Vacuum excavators are essential for jobs that require excavating in congested areas as they can safely remove spoil while minimising ground disruption and removing the risk of damaging assets. This vacuum excavation guide explores the key things that should be considered when selecting a vacuum excavator for your project.
Vacuum excavators use low-pressure water and air to remove spoil, and because these methods don’t cause damage to assets, it has become one of the most common ways of identifying existing utility assets during underground construction projects, as well as supporting HDD rigs in trenchless projects. However, Jeff Lawson, National Construction Equipment Sales Manager at Vermeer says there are several key factors that should be considered when choosing the correct vacuum excavator for your specific job.
Air versus water
Vacuum excavators use either water or air to displace the soil. Water is faster to dig through most types of material and is more effective on a wide variety of materials. As the materials will be wet, more spoil can also be held in the tanks.
“Air is not as fast as water, but it allows for a neater process as the materials are dry so they can be replaced to the site immediately. Using water, the material can’t be returned to the site unless it has dried out,” Mr Lawson said.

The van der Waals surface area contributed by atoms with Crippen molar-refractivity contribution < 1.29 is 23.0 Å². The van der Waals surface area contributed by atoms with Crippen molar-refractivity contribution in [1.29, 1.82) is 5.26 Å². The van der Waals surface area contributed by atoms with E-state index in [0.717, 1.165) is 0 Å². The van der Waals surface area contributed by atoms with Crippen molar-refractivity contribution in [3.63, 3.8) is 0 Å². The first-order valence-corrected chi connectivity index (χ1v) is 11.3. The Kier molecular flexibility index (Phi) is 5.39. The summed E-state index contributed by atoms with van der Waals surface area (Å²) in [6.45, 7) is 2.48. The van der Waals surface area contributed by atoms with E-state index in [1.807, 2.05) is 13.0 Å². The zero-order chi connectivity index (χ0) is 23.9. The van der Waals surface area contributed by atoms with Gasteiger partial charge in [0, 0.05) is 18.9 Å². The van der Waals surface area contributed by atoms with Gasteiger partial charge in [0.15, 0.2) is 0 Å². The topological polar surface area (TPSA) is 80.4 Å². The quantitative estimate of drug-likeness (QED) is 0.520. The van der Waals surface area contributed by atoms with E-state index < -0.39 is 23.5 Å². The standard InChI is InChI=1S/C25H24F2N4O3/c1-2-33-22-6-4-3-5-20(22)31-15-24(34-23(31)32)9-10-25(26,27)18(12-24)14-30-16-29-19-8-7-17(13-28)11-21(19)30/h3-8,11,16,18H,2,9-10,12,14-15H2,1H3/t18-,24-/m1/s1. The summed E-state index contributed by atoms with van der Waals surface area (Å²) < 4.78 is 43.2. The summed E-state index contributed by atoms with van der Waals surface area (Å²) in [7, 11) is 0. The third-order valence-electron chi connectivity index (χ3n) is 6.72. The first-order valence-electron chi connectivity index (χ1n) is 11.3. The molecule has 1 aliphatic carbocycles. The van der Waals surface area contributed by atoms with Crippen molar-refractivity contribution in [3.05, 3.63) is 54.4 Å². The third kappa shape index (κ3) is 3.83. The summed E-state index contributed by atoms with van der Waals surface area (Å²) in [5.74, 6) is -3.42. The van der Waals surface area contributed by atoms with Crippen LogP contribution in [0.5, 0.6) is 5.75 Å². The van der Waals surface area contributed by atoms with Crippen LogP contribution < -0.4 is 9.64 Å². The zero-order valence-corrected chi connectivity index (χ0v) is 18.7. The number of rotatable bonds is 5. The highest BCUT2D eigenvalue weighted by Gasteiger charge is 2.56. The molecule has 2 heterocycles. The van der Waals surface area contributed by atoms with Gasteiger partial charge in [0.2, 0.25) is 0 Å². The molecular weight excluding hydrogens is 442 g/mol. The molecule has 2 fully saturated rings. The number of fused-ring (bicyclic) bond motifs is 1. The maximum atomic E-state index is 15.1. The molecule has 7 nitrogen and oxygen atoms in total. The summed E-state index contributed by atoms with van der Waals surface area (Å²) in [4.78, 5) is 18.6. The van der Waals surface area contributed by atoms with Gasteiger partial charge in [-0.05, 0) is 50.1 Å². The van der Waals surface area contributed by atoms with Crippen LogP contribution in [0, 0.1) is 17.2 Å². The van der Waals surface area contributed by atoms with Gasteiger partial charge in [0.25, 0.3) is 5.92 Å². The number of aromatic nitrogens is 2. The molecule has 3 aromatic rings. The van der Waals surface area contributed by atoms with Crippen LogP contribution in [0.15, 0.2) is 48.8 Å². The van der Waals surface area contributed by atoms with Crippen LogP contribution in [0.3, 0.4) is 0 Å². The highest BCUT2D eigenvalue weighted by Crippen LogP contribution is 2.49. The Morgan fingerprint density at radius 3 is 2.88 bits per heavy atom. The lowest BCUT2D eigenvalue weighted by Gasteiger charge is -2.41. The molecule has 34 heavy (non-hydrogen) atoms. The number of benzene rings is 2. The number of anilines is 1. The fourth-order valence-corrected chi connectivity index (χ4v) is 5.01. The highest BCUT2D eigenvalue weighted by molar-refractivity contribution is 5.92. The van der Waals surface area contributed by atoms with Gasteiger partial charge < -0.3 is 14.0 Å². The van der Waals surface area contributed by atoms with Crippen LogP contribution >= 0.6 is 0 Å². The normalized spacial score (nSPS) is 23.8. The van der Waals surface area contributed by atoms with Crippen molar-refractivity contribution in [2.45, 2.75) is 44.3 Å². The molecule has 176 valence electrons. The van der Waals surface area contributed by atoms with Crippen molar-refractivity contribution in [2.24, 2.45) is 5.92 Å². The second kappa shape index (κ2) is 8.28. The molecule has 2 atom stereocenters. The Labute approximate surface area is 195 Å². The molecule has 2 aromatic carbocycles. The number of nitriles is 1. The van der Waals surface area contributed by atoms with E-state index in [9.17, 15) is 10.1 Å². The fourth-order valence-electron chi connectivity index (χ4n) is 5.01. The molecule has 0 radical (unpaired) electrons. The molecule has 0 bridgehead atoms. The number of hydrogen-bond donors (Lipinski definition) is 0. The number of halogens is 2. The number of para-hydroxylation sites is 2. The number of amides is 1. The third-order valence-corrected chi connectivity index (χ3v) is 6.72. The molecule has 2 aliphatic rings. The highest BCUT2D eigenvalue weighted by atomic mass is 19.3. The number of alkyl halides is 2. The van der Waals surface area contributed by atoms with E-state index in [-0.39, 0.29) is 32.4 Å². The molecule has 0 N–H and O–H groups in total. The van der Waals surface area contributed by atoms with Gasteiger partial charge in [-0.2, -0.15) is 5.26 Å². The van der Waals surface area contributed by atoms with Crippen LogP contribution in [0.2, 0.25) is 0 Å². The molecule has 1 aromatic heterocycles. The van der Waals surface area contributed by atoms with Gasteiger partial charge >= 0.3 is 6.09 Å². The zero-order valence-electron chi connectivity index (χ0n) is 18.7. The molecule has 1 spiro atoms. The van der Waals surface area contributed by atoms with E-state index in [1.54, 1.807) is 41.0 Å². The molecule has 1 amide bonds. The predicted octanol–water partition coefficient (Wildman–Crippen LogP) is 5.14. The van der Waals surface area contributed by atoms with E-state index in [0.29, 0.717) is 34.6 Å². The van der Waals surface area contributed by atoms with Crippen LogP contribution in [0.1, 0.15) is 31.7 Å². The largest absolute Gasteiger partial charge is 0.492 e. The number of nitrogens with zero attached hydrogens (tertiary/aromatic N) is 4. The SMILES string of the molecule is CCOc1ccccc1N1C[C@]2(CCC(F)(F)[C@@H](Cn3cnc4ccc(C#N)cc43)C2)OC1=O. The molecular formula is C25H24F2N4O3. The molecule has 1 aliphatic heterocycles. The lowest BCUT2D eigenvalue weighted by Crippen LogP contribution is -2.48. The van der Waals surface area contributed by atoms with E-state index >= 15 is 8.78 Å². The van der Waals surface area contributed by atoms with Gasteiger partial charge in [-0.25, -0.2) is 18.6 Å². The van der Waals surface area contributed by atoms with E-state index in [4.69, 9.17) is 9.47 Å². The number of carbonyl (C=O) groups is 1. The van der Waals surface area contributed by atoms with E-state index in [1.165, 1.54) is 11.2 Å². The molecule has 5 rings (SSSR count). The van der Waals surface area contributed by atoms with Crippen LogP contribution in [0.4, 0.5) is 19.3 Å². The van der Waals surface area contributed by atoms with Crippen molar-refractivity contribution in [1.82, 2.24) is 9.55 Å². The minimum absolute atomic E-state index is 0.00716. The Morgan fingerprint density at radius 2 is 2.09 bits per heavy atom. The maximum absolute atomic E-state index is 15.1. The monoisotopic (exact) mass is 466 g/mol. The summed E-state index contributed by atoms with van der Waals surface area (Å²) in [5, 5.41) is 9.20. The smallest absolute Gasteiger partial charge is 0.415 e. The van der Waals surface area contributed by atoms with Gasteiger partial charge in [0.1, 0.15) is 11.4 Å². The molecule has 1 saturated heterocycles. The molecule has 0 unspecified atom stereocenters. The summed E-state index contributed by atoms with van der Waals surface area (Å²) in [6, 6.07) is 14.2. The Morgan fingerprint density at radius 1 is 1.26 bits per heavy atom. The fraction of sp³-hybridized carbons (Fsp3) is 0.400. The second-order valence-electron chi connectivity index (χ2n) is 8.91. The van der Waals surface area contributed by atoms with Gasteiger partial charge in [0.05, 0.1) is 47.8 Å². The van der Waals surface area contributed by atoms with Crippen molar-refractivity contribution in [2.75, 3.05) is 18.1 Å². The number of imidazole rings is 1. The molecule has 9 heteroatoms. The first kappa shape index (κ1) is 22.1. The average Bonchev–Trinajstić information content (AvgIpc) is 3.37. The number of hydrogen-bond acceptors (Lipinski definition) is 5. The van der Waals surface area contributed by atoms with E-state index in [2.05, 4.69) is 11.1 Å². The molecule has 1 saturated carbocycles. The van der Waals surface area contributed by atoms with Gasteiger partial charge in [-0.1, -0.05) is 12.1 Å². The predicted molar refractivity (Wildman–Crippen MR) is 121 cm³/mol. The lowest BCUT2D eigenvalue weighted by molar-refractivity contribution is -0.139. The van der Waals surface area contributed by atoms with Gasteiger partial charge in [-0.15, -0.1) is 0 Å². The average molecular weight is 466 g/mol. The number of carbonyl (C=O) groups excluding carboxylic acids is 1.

“Operators can also select the level of air or water pressure to use depending on the utility asset they are identifying. Low pressure should be used for gas and fibre lines, and high pressure for water pipes.”
Quality of the vacuum blower
Selecting the right vacuum blower for your application is an important step in any project. Mr Lawson said there are three distinct types of blower units used in the industry that you should be aware of: liquid ring pumps, centrifugal fans, and positive displacement blowers.
“Vermeer’s vacuum excavators use positive displacement blowers as they maintain constant volume and speed, and reduce loss of airflow,” Mr Lawson said.
Spoil tank size
Selecting the size of the spoil tank will determine how much spoil you can remove during the day. Mr Lawson recommends that operators select a tank size that can hold minimum of half a day’s worth of spoil, although a full day’s is ideal.
“The bigger the tank, the more material you can vacuum up and store. Another thing to keep in mind is that the size of the tank will also affect which tow vehicle or truck is required,” Mr Lawson said.
Vermeer has units with spoil tank capacity ranging from 500L to 11,000L. For projects with restricted space, their smallest unit, the 100 gallon VSK100 Vacuum Excavator, fits into the bed of a full size half-ton truck.